And she had to do all this dressed so poorly, it caused her even more shame. And then she, a widow, had to present herself to her family back in the countryside as respectable, a predicament that causes its own predicaments.
Oh, Mr Groves. So kind, so sensitive, so generous, so clueless, so unaware of the repercussions of his good deeds, his saviour impulse--he’s a Victorian Nicholas Kristof. Sensitivities alone could be a massive enough take-away meal in this read, if not for that first clause in Groves’ first sentence.
As Groves’ practical friend says: The lives of girls, you know? How our society . . .?
And there lies the purpose of his cry of the heart to us, his unseen readers. The exploration of loves in this novel is accomplished with the utmost delicacy. No bone is crushed, though the finest earbone is uncovered and brushed free. And not just Groves’.
Beliefs also come into this tale in ways that Groves would be the last to want admitted in--especially since his brother, ever his financial crutch, is an ardent spiritualist who, in contrast to Groves’ barely eeking by, makes a good living writing spiritualist texts.
But his brother isn’t the man of action Groves proves himself to be. Groves isn’t interested in the spirit world, but the one living in the foul stink outdoors. He’s already saved one poor boy, but when the child Cephalina chooses him as her saviour, to the horror of Tetty Brandling, he is not only helpless; he learns he can be devious.
Like Kristof, he forays into a secretive world of a person he doesn’t really know, for a good cause--in his case, to save a child--who has asked him not to spy on her. There he meets the Dickensianly named Clutchers.
It’s not as if Groves doesn’t have good advice. Tetty doesn't mince words:

Something’s afoot, Robert. I can feel it, and this is not just fimble-famble. Perhaps it is that I am seized with the kind of faddy thoughts only a woman gets. Yet, I have always wondered why it is that men are not blessed with faddy thoughts for I know certain sure they could benefit greatly from such a blessing. But God in his glory sees fit to carve men more crudely than he does women . . . perhaps he does not care about them so much.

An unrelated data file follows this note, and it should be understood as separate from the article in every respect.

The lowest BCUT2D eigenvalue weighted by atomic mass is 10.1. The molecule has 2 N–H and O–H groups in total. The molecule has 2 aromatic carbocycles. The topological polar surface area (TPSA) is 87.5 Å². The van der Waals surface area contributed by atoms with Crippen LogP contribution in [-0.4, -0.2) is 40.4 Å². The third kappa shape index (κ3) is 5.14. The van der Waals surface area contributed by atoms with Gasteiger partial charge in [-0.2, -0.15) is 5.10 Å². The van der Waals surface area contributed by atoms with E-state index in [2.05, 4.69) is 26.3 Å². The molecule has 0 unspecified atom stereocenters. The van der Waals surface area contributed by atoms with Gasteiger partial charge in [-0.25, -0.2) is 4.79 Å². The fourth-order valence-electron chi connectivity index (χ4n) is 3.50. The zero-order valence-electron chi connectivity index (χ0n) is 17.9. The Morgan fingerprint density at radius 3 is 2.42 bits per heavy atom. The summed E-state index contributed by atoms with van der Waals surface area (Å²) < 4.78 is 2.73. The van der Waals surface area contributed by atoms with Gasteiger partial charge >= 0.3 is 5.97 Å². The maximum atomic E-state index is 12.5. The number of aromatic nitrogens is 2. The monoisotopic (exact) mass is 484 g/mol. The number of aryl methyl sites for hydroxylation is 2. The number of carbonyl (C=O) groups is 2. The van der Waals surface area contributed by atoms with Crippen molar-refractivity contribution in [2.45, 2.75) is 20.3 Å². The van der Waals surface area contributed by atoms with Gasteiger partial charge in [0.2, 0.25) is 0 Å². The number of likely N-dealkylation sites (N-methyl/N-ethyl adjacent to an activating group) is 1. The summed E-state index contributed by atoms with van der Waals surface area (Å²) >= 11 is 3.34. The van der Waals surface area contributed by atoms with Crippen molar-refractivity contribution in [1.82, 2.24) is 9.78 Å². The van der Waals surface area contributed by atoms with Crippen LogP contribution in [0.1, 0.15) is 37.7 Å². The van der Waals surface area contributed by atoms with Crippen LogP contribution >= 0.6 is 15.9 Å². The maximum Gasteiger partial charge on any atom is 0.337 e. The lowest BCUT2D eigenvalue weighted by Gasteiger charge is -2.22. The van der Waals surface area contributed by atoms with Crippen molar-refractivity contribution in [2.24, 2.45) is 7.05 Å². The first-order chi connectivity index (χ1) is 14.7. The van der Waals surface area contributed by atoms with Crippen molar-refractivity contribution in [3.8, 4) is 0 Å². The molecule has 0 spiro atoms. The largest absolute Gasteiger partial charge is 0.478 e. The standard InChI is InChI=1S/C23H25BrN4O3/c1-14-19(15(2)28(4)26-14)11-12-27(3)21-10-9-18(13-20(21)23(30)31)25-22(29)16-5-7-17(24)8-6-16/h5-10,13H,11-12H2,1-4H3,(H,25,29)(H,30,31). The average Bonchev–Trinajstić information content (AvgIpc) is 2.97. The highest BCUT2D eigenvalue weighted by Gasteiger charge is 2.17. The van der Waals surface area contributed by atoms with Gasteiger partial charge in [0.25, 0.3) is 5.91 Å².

At this point, I should shut the curtains on any more reveals about the plot. This story does have elements of Dickens--the keen nuancing of wealth, class, and sensitivities. It has the fierceness of outrage, minus the melodrama, about “the unfortunates” that Dickens had, and that that most unappreciated and ignorantly lambasted novel Paul Clifford had, about which its author had high hopes as a social reformer in novel form, partly “to show that there is nothing essentially different between vulgar vice and fashionable vice”.
But those elements in The Child Cephalina could be backdrops to the main obsession. And as for what’s afoot--“a sordid thing”—this account, because it’s told throughout by a man without a sense of drama, is horror most exquisite.
The byline for The Child Cephalina is Rebecca Lloyd. There’s good reason to believe this is itself, a case of spiritual transportation.